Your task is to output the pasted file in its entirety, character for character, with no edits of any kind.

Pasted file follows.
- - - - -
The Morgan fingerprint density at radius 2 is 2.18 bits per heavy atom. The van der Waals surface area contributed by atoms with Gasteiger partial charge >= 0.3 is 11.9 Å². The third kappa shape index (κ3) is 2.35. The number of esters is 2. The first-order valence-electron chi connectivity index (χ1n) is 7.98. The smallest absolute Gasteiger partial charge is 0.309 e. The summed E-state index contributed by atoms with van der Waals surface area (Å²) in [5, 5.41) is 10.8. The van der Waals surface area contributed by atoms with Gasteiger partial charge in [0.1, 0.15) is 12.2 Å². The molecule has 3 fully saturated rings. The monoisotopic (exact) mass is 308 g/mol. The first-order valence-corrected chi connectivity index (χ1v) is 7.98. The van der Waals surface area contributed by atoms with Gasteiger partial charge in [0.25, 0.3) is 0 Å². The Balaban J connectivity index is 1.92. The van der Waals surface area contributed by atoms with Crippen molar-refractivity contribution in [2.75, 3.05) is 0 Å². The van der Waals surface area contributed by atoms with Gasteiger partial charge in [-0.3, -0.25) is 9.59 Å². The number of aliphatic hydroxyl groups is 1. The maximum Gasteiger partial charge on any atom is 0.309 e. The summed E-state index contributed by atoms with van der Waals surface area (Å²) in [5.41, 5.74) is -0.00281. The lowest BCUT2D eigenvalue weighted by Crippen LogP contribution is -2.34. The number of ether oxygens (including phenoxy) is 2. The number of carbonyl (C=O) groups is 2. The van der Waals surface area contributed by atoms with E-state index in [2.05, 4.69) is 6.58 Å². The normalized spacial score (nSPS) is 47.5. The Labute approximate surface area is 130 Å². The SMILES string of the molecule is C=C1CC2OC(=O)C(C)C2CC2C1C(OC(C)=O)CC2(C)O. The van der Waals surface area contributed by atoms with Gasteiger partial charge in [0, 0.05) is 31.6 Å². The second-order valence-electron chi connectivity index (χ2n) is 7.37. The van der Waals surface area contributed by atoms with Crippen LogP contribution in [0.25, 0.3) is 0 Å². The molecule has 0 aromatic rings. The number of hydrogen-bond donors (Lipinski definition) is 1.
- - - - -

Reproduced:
The Morgan fingerprint density at radius 2 is 2.18 bits per heavy atom. The van der Waals surface area contributed by atoms with Gasteiger partial charge >= 0.3 is 11.9 Å². The third kappa shape index (κ3) is 2.35. The number of esters is 2. The first-order valence-electron chi connectivity index (χ1n) is 7.98. The smallest absolute Gasteiger partial charge is 0.309 e. The summed E-state index contributed by atoms with van der Waals surface area (Å²) in [5, 5.41) is 10.8. The van der Waals surface area contributed by atoms with Gasteiger partial charge in [0.1, 0.15) is 12.2 Å². The molecule has 3 fully saturated rings. The monoisotopic (exact) mass is 308 g/mol. The first-order valence-corrected chi connectivity index (χ1v) is 7.98. The van der Waals surface area contributed by atoms with Gasteiger partial charge in [0.25, 0.3) is 0 Å². The Balaban J connectivity index is 1.92. The van der Waals surface area contributed by atoms with Crippen molar-refractivity contribution in [2.75, 3.05) is 0 Å². The van der Waals surface area contributed by atoms with Gasteiger partial charge in [-0.3, -0.25) is 9.59 Å². The number of aliphatic hydroxyl groups is 1. The maximum Gasteiger partial charge on any atom is 0.309 e. The summed E-state index contributed by atoms with van der Waals surface area (Å²) in [5.41, 5.74) is -0.00281. The lowest BCUT2D eigenvalue weighted by Crippen LogP contribution is -2.34. The number of ether oxygens (including phenoxy) is 2. The number of carbonyl (C=O) groups is 2. The van der Waals surface area contributed by atoms with E-state index in [2.05, 4.69) is 6.58 Å². The normalized spacial score (nSPS) is 47.5. The Labute approximate surface area is 130 Å². The SMILES string of the molecule is C=C1CC2OC(=O)C(C)C2CC2C1C(OC(C)=O)CC2(C)O. The van der Waals surface area contributed by atoms with Gasteiger partial charge in [0, 0.05) is 31.6 Å². The second-order valence-electron chi connectivity index (χ2n) is 7.37. The van der Waals surface area contributed by atoms with Crippen LogP contribution in [0.25, 0.3) is 0 Å². The molecule has 0 aromatic rings. The number of hydrogen-bond donors (Lipinski definition) is 1.